Readers of Solidarity will of course be in no doubt as to my own country’s cultural backwardness. Here as in Rwanda, Lebanon and Syria the international community has failed to step up to the plate. But how can a nation of so many distressed millions aspire to Western-style democracy?

My compatriots had a bruising experience of independence and a not always happy experience of the new communalist politics. Of course, the UN mission’s work did not deserve the advance confidence of the AWL and other forces in the working-class movement.

Could this be considered a purely racial issue though? As the AWL have argued, today on the Left it seems that anti-imperialism often takes the form of opposing military actions, colonial projects and even invasions mounted by imperialist powers.

The AWL has however been pointing to the dangers of the anti-imperialism today dominant on the Left. Different externally- or self-identified racial groups are as ever a factor in analyses of the specifically racial dynamics of this conflict.

When Sean Matgamna argued that much of the culturally backward Islamic world looks with green-eyed envy at the Western and sexually sinful countries there were many on the Left who were willing to characterise this as racism. Others pointed out that Islam is not a race.

Bosnia, Kosovo and Iraq saw many Muslims, and even non-Muslims including my own compatriots, involved in a war in which Solidarity acted decisively in breaking with left-wing common sense on what it means to be an anti-racist and anti-imperialist.

Today humanity finds itself at a crossroads. New anti-racist politic, or more settler colonialism? The pages of Solidarity will be home to an expression of views on all sides of this tangled debate, a paradigm of the tensions of our time.

Our future historian might ask: between anti-racism and the settler-colonialist politic, what relevance are the views of Trotskyism, a tradition that has never secured more than a few thousand members in any country.

Envy and racial politics will be keenly contested in the pages of Solidarity. But for it as for other new voices on the Left and beyond (the Independent, Clarion, Jacobite) it seems hard to believe that the spectre of racial envy will ever be entirely absent.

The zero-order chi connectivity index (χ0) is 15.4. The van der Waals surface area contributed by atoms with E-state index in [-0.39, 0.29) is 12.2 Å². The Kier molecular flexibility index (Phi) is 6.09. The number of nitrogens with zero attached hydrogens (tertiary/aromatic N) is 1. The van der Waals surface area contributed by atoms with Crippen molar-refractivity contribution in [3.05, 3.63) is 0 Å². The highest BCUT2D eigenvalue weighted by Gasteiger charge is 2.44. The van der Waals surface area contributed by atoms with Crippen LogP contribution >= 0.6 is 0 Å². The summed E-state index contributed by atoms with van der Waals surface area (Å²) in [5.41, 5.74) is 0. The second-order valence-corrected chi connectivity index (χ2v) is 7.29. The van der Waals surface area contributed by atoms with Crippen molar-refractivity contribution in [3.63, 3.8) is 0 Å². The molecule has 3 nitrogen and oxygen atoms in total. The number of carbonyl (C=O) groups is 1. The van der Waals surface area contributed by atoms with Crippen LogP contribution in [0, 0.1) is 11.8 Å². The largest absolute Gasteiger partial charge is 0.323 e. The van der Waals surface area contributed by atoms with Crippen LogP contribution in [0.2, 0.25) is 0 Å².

This is in particular a question for the student Left, which collectively decided not to support the candidacy of Sahaya James, faced with evidence of her attachment to AWL front organisations at the Check Their Minutes webzine.

At times the AWL’s views on racism have stirred opposition among entrenched racial lobbies and the latest article by Sean Matgamna is certain also to raise debate over the AWL’s attitude toward soi-disant culturally backward groups.

Last in this panorama of racial animus is the Labour Party, today beset by keen-felt debates over whether anti-semites should be welcome in its ranks or else ‘purged’ or ‘witch-hunted’ for their own benefit as for our own.

The AWL’s attitudes are clear. Their printed and online contributions have long been debated and no one on the Left is in any doubt as to the AWL’s positions on anti-racism and anti-imperialism. Yet not currently welcome in Labour ranks, many will not openly declare their allegiances.

Sky News is a platform on which I and others will doubtless continue to appear. We will draw our conclusions, the historians their own. What remains the case is that the AWL will remain uniquely characterised by its attitudes toward Islam and imperialism.